In the days of the coal mines, H.C. Frick had a brilliant marketing idea which spawned the question "Why not build and run stores in these little mining towns and bump up the retail prices by a few percent so that it was convenient for the local shopper and profitable for...me?" And out of the ground came the Union Supply Company Store, a place made famous by Tennessee Ernie Ford and perpetuated by this very blog.
As a kid, I remembered my Grandmother's sister, Katie, who worked at the Smock Company Store. She would allow me to ride on the running board of her 1948 Dodge so that I could cheat death. Aunt Katie worked in the office surrounded by a forest of vacuum tubes that would periodically vomit up a container with a bill for lumbar or gas or peanut butter accompanied by money. She'd put the change and receipt in an envelope and the tube would take the canister back to the sales counter totally by magic.
You could buy a coat, chipped ham, a saw, some candy and the oil you used in your miner's "sunshine lamp" all in one place. It was a poor man's Macy's. It flourished until someone invented antitrust lawsuits and then one day, it became a skating rink that doubled on Saturday nights as the Smock Recreation Center, a place where a young man could meet exotic women from Royal and Keisterville. Today, it doesn't have the grand storefront windows and mannequins that displayed the fall lineup for the modern man and woman from Smock. That's it right there at the top of this chapter. I miss the windows.
And then there were the "Mom & Pop" stores. On the "new side" of Smock, Charlie Peskie ran such a store and was in direct competition with Florek's, a converted living room that Andy Florek's parents ran on Smock Hill. In either store, you were able to buy necessities such as bread, candy, milk, pop, candy, ice cream and candy, (Its a wonder I still have teeth.) Charlie was a very mild-mannered guy who rarely said much. The Florek's didn't say much since they spoke "broken" English.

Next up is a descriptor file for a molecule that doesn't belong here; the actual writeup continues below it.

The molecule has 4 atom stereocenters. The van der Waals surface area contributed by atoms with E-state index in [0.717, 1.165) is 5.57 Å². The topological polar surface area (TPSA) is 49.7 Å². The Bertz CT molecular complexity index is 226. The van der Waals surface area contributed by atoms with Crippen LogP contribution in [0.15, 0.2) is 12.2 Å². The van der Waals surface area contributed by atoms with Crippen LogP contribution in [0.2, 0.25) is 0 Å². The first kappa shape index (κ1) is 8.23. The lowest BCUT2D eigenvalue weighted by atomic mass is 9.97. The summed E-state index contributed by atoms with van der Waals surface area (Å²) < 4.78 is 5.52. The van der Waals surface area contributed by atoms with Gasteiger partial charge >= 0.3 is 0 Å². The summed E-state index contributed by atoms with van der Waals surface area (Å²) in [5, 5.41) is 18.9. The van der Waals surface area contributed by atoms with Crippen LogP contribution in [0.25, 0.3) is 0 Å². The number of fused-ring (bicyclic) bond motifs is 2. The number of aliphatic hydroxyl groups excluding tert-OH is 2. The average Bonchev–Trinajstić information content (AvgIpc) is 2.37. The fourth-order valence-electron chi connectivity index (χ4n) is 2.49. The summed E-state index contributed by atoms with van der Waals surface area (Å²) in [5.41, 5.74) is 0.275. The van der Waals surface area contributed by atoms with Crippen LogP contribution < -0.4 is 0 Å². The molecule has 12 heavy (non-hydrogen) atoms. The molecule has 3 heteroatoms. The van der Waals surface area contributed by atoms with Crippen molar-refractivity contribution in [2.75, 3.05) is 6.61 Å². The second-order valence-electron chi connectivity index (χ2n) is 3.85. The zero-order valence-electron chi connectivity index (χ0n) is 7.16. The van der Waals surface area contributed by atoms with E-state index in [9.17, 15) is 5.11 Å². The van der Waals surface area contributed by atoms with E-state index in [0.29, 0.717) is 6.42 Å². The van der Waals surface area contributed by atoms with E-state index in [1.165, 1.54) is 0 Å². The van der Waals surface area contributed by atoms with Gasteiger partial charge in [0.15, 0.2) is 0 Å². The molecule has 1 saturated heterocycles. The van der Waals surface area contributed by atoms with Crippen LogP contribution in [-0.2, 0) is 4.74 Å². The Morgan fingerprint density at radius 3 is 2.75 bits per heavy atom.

Those in Smock that said Uniontown was a much better place to shop never really appreciated Charlie's and Florek's stores until ten or twelve inches of snow fell and blocked the roads.
And some of the older people appreciated Morris and Alvie Bortz who built a bar just up from the company store where people with other needs found shelter and an escape from the hell that was called the Colonial Mine. Right down from the bar was the Bortz Beer Distributor, where a simple phone call would spring Franke Blanda into action who would deliver that much needed case of Iron City right to your door.
Across from the old company store was a brick building which could be considered by today's standards as the Smock Shopping Mall. On the left side was the U.S. Post Office and on the other was Nick DiNardo, our stereotyped Italian barber who literally gave me my first proper haircut.
I also remember that if you were a member of the Smock Rod & Gun Club, which arose from the halls of the old coal mine bath house, you can grab a beer on Sunday. And if you could keep a secret, you could also play a little poker or drink a cold one behind what used to be the St. Hedwig's church hall. My Grandfather knew both of these places very well.
You got gas at Ed Sparrow's Pennzoil gas station (see elsewhere in this blog) or got your clothes cleaned at Colonial Cleaners who, like Frankie Blanda, delivered your pants right to your DOOR.
Money changed hands in several different ways in the Smock that I remember. And most of that is gone today thanks to what some call progress. But on that rare occasion, and if your timing is right, you could still enter through the Company Store's back door and find the occasional bake sale or dinner put on by the Christian Mothers. The sounds and the smells are the same and they still call a sixty year old man Bobby Joe. And for a few God-ordained holy minutes, I'm back again.
The only other wish I had at that moment was to walk outside and hear my Aunt Katie yell "OK Bobishka, hold on tight" as I cheated death once more on that running board.